(Photo: Benjamin Ealovega)
Ashutosh Khandekar - Editor
From the current issue of Opera Now
Opera Now was launched 25 years ago amid momentous changes around the world. In Europe, 1989 was a year of optimism and new possibilities. It was a time of reunification: the coming together of the fractured world, rent apart by a generation of bitter conflict. Footage of massed crowds tearing down the Berlin Wall became the iconic image that defined the era: in 1989, the Iron Curtain fell, dictatorships collapsed and a divided Europe became one again.
This upheaval from 25 years ago has had a lasting impact on opera. A wealth of ideas, creativity and talent that was locked behind the Iron Curtain suddenly flowed freely again. At English National Opera, for example, through the late 1980s and early 1990s, the ‘Power House’ regime of Peter Jonas, David Pountney and Mark Elder re-established opera’s popular and international credentials with an adventurous cutting-edge, distinctly European approach that continues to resonate with audiences. This was the start of an outward-looking process of ‘globalisation’ that has changed the face of opera: these days, great singers from China and Korea proliferate in European houses; the extraordinary range of musical talent to be found in South Africa and South America is making a major contribution to opera stages around the world; and the arrival of cinema relays has meant that large-scale opera is no longer the preserve of a metropolitan elite.
Another revolutionary innovation dating from 1989, somewhat overlooked at the time, came from a young computer scientist called Tim Berners-Lee. He conceived of a way that computers might communicate with each other in real time, becoming powerful reservoirs of information, to be mined at will. The World Wide Web has changed the way we engage with opera at every level, whether we’re booking tickets online, streaming entire performances over the web, or indeed downloading a digital edition of Opera Now magazine!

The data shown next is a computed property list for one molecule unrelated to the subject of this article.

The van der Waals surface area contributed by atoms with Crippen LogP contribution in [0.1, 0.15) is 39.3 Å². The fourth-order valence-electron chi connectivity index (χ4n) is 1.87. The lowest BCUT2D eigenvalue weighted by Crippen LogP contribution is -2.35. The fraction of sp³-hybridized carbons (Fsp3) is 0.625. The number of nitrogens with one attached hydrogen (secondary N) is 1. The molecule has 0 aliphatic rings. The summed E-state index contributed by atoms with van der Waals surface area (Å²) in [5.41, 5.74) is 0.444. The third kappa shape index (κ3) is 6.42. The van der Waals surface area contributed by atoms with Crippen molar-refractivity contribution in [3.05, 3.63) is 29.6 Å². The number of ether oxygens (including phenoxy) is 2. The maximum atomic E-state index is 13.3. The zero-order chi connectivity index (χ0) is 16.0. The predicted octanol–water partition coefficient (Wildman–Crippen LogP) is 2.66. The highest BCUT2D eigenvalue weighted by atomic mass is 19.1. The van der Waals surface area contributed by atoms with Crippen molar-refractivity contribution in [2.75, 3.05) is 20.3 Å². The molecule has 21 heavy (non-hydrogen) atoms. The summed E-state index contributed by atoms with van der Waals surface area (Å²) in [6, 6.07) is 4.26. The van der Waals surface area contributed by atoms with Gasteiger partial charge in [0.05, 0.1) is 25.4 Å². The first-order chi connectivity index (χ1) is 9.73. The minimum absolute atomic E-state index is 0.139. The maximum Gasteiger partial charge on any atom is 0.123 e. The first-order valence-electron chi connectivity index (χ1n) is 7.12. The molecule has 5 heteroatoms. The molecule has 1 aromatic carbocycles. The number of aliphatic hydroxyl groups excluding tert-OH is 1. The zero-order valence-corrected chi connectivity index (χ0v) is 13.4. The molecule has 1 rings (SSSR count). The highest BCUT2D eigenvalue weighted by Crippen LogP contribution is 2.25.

What lies in store for opera over the next quarter of a century? Perhaps 3D films of opera might catch on as the technology that goes into making them becomes cheaper; and holograms of complete performances might follow. Short, pithy new operas made for YouTube might proliferate. Opera made for mobile phones might supersede in grand scale productions in the opera house.
On the other hand, there may be something in the notion that the more ‘technologised’ we become as a society, the more we crave real experiences. Many of us spend our lives in front of screens, and the idea that opera should merely be a continuum of our everyday existence is surely wrong. Art, music, theatre, song and dance serve to take us out of the ordinary and into the mind-expanding, emotionally stirring sphere of the imagination. That is why opera as a vibrant, living art form experienced in the theatre will continue to matter.
Opera Now is available as an interactive digital magazine from pocketmags.com, iTunes and GooglePlay – read on your iPad, iPhone, Android device, Kindle Fire or computer. App FREE, single issues £3.99